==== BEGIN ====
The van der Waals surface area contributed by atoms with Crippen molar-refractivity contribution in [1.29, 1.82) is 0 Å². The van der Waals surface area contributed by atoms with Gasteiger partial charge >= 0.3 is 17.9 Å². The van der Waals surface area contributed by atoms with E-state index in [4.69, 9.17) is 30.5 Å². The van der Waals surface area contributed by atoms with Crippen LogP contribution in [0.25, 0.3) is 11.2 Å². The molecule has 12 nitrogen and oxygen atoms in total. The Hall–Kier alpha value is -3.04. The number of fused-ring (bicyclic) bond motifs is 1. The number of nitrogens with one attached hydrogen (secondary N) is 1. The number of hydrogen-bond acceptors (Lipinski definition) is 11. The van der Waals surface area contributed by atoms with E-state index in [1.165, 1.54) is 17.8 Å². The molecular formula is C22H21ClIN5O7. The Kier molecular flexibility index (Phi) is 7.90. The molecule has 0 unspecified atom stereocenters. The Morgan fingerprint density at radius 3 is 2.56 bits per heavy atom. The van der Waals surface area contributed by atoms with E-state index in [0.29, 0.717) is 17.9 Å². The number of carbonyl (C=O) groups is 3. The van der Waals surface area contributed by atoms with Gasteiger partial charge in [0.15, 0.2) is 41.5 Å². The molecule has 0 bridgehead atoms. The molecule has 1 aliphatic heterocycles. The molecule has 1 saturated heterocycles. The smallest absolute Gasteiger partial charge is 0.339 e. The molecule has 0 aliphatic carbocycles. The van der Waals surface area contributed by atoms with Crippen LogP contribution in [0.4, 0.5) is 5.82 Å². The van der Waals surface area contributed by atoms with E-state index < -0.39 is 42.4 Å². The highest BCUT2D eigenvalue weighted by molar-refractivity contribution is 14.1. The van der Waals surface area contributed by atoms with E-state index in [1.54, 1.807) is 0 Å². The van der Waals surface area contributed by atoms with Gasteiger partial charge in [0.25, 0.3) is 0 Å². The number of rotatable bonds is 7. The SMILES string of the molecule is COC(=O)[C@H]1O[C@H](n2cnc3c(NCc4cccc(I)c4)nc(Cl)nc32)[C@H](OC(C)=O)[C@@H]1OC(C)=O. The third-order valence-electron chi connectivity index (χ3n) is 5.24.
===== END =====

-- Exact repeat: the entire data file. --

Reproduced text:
The van der Waals surface area contributed by atoms with Crippen molar-refractivity contribution in [1.29, 1.82) is 0 Å². The van der Waals surface area contributed by atoms with Gasteiger partial charge >= 0.3 is 17.9 Å². The van der Waals surface area contributed by atoms with E-state index in [4.69, 9.17) is 30.5 Å². The van der Waals surface area contributed by atoms with Crippen LogP contribution in [0.25, 0.3) is 11.2 Å². The molecule has 12 nitrogen and oxygen atoms in total. The Hall–Kier alpha value is -3.04. The number of fused-ring (bicyclic) bond motifs is 1. The number of nitrogens with one attached hydrogen (secondary N) is 1. The number of hydrogen-bond acceptors (Lipinski definition) is 11. The van der Waals surface area contributed by atoms with E-state index in [1.165, 1.54) is 17.8 Å². The molecular formula is C22H21ClIN5O7. The Kier molecular flexibility index (Phi) is 7.90. The molecule has 0 unspecified atom stereocenters. The Morgan fingerprint density at radius 3 is 2.56 bits per heavy atom. The van der Waals surface area contributed by atoms with E-state index in [0.29, 0.717) is 17.9 Å². The number of carbonyl (C=O) groups is 3. The van der Waals surface area contributed by atoms with Gasteiger partial charge in [0.15, 0.2) is 41.5 Å². The molecule has 0 bridgehead atoms. The molecule has 1 aliphatic heterocycles. The molecule has 1 saturated heterocycles. The smallest absolute Gasteiger partial charge is 0.339 e. The molecule has 0 aliphatic carbocycles. The van der Waals surface area contributed by atoms with Crippen LogP contribution in [0.4, 0.5) is 5.82 Å². The van der Waals surface area contributed by atoms with E-state index < -0.39 is 42.4 Å². The highest BCUT2D eigenvalue weighted by molar-refractivity contribution is 14.1. The van der Waals surface area contributed by atoms with E-state index in [1.54, 1.807) is 0 Å². The van der Waals surface area contributed by atoms with Gasteiger partial charge in [0.25, 0.3) is 0 Å². The number of rotatable bonds is 7. The SMILES string of the molecule is COC(=O)[C@H]1O[C@H](n2cnc3c(NCc4cccc(I)c4)nc(Cl)nc32)[C@H](OC(C)=O)[C@@H]1OC(C)=O. The third-order valence-electron chi connectivity index (χ3n) is 5.24.